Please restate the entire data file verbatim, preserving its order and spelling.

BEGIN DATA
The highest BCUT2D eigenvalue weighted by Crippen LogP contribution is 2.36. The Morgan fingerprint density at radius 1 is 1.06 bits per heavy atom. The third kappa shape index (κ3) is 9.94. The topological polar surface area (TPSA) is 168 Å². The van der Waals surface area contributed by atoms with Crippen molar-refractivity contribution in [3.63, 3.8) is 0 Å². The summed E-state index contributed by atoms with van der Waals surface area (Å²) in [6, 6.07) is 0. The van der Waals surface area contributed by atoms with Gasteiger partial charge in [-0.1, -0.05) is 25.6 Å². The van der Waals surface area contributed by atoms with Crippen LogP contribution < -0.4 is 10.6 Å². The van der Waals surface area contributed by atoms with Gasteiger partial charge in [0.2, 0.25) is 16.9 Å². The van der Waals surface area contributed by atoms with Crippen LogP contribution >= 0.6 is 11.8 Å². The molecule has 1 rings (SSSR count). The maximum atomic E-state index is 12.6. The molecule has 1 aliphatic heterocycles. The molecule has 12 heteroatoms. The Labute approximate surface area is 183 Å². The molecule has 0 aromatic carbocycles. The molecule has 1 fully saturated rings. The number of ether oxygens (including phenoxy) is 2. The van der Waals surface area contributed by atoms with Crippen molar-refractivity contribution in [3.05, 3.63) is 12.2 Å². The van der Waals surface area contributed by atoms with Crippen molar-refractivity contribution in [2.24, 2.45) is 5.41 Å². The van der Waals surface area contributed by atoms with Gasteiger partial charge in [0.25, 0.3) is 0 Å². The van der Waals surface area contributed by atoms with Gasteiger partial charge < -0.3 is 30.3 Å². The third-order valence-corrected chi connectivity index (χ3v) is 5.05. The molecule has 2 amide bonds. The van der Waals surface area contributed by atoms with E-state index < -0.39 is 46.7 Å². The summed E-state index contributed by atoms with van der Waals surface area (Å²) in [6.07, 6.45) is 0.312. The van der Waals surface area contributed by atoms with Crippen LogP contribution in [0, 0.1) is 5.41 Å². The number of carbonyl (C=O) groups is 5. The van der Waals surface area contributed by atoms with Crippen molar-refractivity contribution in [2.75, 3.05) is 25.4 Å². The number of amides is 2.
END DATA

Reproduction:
The highest BCUT2D eigenvalue weighted by Crippen LogP contribution is 2.36. The Morgan fingerprint density at radius 1 is 1.06 bits per heavy atom. The third kappa shape index (κ3) is 9.94. The topological polar surface area (TPSA) is 168 Å². The van der Waals surface area contributed by atoms with Crippen molar-refractivity contribution in [3.63, 3.8) is 0 Å². The summed E-state index contributed by atoms with van der Waals surface area (Å²) in [6, 6.07) is 0. The van der Waals surface area contributed by atoms with Gasteiger partial charge in [-0.1, -0.05) is 25.6 Å². The van der Waals surface area contributed by atoms with Crippen LogP contribution < -0.4 is 10.6 Å². The van der Waals surface area contributed by atoms with Gasteiger partial charge in [0.2, 0.25) is 16.9 Å². The van der Waals surface area contributed by atoms with Crippen LogP contribution >= 0.6 is 11.8 Å². The molecule has 1 rings (SSSR count). The maximum atomic E-state index is 12.6. The molecule has 1 aliphatic heterocycles. The molecule has 12 heteroatoms. The Labute approximate surface area is 183 Å². The molecule has 0 aromatic carbocycles. The molecule has 1 fully saturated rings. The number of ether oxygens (including phenoxy) is 2. The van der Waals surface area contributed by atoms with Crippen molar-refractivity contribution in [3.05, 3.63) is 12.2 Å². The van der Waals surface area contributed by atoms with Crippen molar-refractivity contribution in [2.24, 2.45) is 5.41 Å². The van der Waals surface area contributed by atoms with Gasteiger partial charge in [0.25, 0.3) is 0 Å². The van der Waals surface area contributed by atoms with Gasteiger partial charge < -0.3 is 30.3 Å². The third-order valence-corrected chi connectivity index (χ3v) is 5.05. The molecule has 2 amide bonds. The van der Waals surface area contributed by atoms with E-state index < -0.39 is 46.7 Å². The summed E-state index contributed by atoms with van der Waals surface area (Å²) in [6.07, 6.45) is 0.312. The van der Waals surface area contributed by atoms with Crippen LogP contribution in [0, 0.1) is 5.41 Å². The number of carbonyl (C=O) groups is 5. The van der Waals surface area contributed by atoms with Crippen molar-refractivity contribution in [2.75, 3.05) is 25.4 Å². The number of amides is 2.